Not a Happy New Year for AT&T
January 7, 2013
By: Lindsay Simmons
Continuing the strong trend to increase the reach of the False Claims Act, on December 28, 2012, the United States District Court for the Western District of Pennsylvania denied AT&T’s motion to dismiss a False Claims Act (FCA) whistleblower suit filed by Constance Lyttle, a former AT&T IP Relay call center employee. See United States ex rel. Lyttle v. AT&T Corp., No. 10-cv-1376 (W.D. Pa. Dec. 28, 2012).
Lyttle alleges that AT&T billed the Federal Government for international scammer calls made through an Internet-based call service for the hearing impaired. Under the Americans with Disabilities Act carriers like AT&T are required to provide voice telephone services for hearing or speech-impaired callers. AT&T is reimbursed about $1.30 per minute for these services, by the Federal Communications Commission (FCC), through a fund comprised of fees added to consumers' telephone bills.
The United States intervened in the suit, claiming that AT&T allowed the Internet-based phone system to be overrun by criminals and then invoiced the Government for the calls in violation of the False Claims Act. The Justice Department says that as many as 95 percent of the calls in AT&T’s hearing-impaired program were made by ineligible, unverified users outside the U.S. attempting to defraud merchants through the use of stolen credit cards, counterfeit checks and money orders. Justice claims that AT&T knowingly failed to prevent swindlers from using a government subsidized telephone service meant for deaf people.
AT&T’s position – set forth in its motion to dismiss -- is that the case is an “improper and brazen attempt to use the False Claims Act to litigate a garden-variety regulatory claim.” AT&T maintains it did not know international callers were using the system, and says it is always possible for an individual to misuse IP Relay services, just as someone can misuse the postal system or an email account.
In its motion to dismiss, AT&T argued that: (1) its requests for compensation from the FCC’s Fund Administrator were not “claims” under the FCA because the Administrator is not an “agent” of the United States; (2) its claims to the Fund were not false under either a theory of “factual falsity” or “legal falsity”; and (3) it did not “knowingly” submit false claims.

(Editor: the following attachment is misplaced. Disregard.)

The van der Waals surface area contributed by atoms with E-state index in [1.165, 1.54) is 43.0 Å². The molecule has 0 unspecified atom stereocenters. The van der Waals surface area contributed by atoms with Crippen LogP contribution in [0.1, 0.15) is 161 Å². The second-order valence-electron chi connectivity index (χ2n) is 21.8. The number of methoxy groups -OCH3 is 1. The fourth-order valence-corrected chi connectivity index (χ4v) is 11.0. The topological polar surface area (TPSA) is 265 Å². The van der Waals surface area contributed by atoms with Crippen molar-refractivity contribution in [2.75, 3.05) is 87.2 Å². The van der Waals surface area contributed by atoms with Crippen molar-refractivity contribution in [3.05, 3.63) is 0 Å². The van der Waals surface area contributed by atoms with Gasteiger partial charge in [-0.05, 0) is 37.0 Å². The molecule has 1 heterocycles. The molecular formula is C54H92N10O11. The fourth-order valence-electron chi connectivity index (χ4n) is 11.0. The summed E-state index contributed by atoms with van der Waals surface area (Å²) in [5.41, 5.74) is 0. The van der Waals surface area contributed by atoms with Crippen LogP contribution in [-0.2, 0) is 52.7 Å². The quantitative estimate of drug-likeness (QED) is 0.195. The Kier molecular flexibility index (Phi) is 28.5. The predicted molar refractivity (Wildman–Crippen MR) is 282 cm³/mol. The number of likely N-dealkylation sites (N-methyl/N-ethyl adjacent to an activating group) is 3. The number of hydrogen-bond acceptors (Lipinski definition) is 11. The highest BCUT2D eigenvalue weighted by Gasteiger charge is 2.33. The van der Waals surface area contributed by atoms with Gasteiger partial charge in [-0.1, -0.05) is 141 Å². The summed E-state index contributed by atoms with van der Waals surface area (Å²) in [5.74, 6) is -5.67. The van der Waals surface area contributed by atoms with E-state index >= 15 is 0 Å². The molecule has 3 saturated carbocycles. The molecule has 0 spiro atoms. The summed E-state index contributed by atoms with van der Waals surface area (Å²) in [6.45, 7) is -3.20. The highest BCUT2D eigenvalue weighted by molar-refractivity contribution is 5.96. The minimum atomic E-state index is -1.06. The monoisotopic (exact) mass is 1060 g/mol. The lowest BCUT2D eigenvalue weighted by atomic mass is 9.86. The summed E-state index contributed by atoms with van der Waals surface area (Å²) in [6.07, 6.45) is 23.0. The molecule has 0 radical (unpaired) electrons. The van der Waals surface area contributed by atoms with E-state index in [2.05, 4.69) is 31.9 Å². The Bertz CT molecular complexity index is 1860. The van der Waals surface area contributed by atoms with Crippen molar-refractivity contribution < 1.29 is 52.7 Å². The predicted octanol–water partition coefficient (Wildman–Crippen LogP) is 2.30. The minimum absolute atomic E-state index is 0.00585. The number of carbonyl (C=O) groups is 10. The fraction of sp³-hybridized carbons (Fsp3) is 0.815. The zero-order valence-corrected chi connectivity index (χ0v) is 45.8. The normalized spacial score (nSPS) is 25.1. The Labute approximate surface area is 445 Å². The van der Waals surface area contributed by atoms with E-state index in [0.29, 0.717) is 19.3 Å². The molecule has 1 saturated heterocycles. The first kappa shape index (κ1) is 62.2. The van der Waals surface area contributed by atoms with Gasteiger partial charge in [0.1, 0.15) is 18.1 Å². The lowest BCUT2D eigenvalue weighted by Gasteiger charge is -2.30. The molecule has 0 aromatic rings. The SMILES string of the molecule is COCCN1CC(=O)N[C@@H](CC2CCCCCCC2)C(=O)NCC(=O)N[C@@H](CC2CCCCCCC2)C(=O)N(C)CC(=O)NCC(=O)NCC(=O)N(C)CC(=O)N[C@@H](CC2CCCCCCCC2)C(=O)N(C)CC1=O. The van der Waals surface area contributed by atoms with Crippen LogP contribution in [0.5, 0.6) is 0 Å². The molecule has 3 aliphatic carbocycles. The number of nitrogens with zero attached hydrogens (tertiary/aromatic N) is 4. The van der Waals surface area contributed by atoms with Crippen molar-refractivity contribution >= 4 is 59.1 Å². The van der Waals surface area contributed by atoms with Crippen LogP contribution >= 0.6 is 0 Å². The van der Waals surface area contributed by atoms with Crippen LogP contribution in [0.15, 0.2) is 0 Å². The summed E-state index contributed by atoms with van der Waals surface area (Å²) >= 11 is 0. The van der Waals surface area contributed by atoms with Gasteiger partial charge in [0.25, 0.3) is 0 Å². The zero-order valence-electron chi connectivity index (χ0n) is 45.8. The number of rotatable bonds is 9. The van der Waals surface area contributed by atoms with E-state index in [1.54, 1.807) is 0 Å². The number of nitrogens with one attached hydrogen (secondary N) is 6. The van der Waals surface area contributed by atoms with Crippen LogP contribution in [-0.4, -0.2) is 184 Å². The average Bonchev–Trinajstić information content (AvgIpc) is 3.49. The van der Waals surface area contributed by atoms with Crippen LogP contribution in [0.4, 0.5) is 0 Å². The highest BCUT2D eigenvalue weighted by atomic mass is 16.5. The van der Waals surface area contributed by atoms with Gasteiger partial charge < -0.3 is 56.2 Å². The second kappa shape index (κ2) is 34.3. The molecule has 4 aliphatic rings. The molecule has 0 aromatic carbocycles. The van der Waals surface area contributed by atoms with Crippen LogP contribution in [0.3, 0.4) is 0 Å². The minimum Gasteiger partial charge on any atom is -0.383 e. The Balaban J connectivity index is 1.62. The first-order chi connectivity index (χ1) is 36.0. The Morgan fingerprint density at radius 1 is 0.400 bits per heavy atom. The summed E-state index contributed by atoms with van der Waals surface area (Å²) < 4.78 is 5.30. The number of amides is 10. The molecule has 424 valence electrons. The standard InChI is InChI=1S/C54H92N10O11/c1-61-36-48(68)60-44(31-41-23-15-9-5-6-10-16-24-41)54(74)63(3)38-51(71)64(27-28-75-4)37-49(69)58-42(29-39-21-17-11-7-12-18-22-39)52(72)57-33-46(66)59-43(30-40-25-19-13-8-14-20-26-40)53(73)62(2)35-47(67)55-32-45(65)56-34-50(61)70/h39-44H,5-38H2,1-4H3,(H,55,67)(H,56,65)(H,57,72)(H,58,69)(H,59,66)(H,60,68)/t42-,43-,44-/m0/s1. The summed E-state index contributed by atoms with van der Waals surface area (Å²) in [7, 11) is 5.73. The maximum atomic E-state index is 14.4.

The Court concluded: First, that the funds used to reimburse AT&T were collected and disbursed on behalf of the FCC and that the Fund Administrator acted on the FCC’s behalf and subject to its control, thus the Fund Administrator meets the definition of “agent” for purposes of alleging that a false “claim” was submitted under the FCA.
Second, that under the FCA, a claim is factually and legally false when the claimant misrepresents the services provided to the Government – when it submits an incorrect description of what was provided or a request for reimbursement for something never provided. Here, AT&T submitted requests for reimbursement from the Fund while allegedly knowing, or having a reasonable basis to know, the requests were for calls that originated outside the United States and were thus non-compensable.
Third, that the United States sufficiently alleged scienter in that AT&T knew, or had a reasonable basis to know, that the IP Relay calls for which it sought reimbursement were not compensable because they originated outside the United States and/or were placed by individuals who did not have a hearing disability.
Click here to read the Magistrate Judge’s Report and Recommendation, which was adopted by the Court in its Order Denying the Motion to Dismiss.
Lindsay Simmons is the attorney responsible for the content of this article.